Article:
Fast for Families began as a sit-in on the National Mall on November 12 in hopes of urging Congress to pass a comprehensive immigration reform bill. Since that time, several more fasters – including religious clergy and politicians – have joined the fasters in Washington, D.C. and in fasting efforts around the country in order to increase awareness of the need for immigration reform.
The Fast for Families tent continues to sit on the National Mall. The tent includes hand-written notes from supporters and a makeshift altar built around a migrant’s tattered shoe, in addition to the fasters and visitors. But the Fast for Families movement stretches far beyond the walls of the tent and beyond the reaches of Capitol Hill. According to the Center for American Progress, more than 200 people have fasted in the tents, and more than 10,000 have fasted across the country.
In the past month, the Fast for Families tent has been visited by President Barack Obama and First Lady Michelle Obama, and several members of Congress and civil leaders have taken turns fasting. Most recently, New Jersey Sens. Robert Menendez and Cory Booker joined activists in Washington, D.C., for a 24-hour fast in support of immigration reform. Closer to home, Chicago Mayor Rahm Emanuel and members of the Chicago City Council’s Latino Caucus took part in a 24-hour fast on December 11-12 in support of the activists in D.C.
The four original fasters—Eliseo Medina, Dae Joong Yoon of NAKASEC, Lisa Sharon Harper of Sojourners, and Cristian Avila of Mi Familia Vota— fasted for 22 days before a group of replacements stepped in when fasting became medically dangerous for the group.
Immigration reform advocates are holding out renewed hope that comprehensive immigration reform will be enacted in 2014 when Boehner hired Rebecca Tallent – a former top aide to Sen. John McCain – to advise him on immigration issues. Supporters and opponents of immigration reform alike seem to think that Boehner’s hiring of Tallent is a clear signal that House Republicans want to move forward with immigration reform.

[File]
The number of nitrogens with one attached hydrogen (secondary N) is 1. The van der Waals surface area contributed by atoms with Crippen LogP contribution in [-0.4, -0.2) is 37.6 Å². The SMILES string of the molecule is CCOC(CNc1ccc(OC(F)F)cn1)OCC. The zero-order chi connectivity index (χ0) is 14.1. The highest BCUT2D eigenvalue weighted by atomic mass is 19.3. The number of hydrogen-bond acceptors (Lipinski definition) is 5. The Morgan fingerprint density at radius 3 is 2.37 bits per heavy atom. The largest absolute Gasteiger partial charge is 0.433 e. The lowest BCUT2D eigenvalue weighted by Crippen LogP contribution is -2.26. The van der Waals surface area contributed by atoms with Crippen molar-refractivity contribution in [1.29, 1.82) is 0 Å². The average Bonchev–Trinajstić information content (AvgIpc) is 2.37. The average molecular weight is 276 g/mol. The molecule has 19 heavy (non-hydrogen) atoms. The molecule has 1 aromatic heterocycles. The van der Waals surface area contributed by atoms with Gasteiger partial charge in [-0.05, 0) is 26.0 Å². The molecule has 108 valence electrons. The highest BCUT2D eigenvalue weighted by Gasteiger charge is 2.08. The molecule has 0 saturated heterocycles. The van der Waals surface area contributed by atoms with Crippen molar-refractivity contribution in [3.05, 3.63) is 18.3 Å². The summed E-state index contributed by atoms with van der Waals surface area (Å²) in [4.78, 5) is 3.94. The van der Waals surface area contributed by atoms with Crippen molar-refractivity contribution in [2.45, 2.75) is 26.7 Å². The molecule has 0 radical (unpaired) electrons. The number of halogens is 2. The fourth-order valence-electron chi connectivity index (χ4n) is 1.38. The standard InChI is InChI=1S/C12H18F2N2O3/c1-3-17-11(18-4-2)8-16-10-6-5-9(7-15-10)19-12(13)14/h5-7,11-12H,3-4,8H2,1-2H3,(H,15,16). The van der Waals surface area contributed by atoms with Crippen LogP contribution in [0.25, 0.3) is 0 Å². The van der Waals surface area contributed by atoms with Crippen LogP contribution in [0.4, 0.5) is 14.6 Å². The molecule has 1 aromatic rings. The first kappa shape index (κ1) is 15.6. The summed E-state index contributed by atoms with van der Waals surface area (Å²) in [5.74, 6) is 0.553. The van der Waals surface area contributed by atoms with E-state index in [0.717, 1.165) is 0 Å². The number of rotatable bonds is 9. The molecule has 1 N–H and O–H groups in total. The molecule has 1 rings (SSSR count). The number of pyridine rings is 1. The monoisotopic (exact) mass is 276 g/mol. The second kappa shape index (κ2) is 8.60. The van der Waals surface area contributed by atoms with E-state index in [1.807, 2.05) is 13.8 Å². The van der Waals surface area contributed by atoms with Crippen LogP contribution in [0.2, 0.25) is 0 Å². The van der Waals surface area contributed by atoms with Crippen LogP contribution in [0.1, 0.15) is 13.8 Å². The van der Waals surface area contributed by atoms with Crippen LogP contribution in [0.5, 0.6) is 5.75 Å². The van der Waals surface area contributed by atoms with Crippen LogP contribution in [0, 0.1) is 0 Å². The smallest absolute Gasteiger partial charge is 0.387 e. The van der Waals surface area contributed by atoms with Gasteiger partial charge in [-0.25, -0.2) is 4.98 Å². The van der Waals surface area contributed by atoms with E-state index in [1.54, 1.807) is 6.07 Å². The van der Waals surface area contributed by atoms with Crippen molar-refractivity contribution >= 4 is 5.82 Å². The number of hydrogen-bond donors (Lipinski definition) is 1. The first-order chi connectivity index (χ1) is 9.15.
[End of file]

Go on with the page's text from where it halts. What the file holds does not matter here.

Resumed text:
Earlier this year, the Senate passed the Border Security, Economic Opportunity and Immigration Modernization Act, which, most notably, would:
Create a “path to citizenship,” whereby undocumented immigrants would be able to receive green cards and apply for full citizenship after all other prior applications for green cards have been processed on behalf of people who have pursued a traditional path to full citizenship;
Phase in mandatory use of the federal E-Verify system by employers so that they can accurately and consistently determine employment eligibility;
Eliminate country-specific limits on employment-based immigration visas, which have previously caused huge backlogs for petitioners from large countries, such as India and China;
Exempt from annual immigration visa caps certain “highly skilled” and “very talented” immigrants, including immigrants of ”extraordinary ability,” multi-national executives, graduates of U.S. universities with advanced degrees in science, technology, engineering or mathematics (so-called “STEM” fields), and physicians who fill special medical needs or who work in medically underserved areas;
Exempt all STEM applicants from the usual labor certification requirements; and
Exempt from annual caps all spouses and children of all employment-based immigrants.
Boehner has previously said that the House won’t accept the Senate’s sweeping immigration bill, and that he and other top House Republicans prefer to address immigration reform in a series of individual bills that address various aspects of immigration, such as the legalization of young undocumented immigrations, commonly referred to as “dreamers.”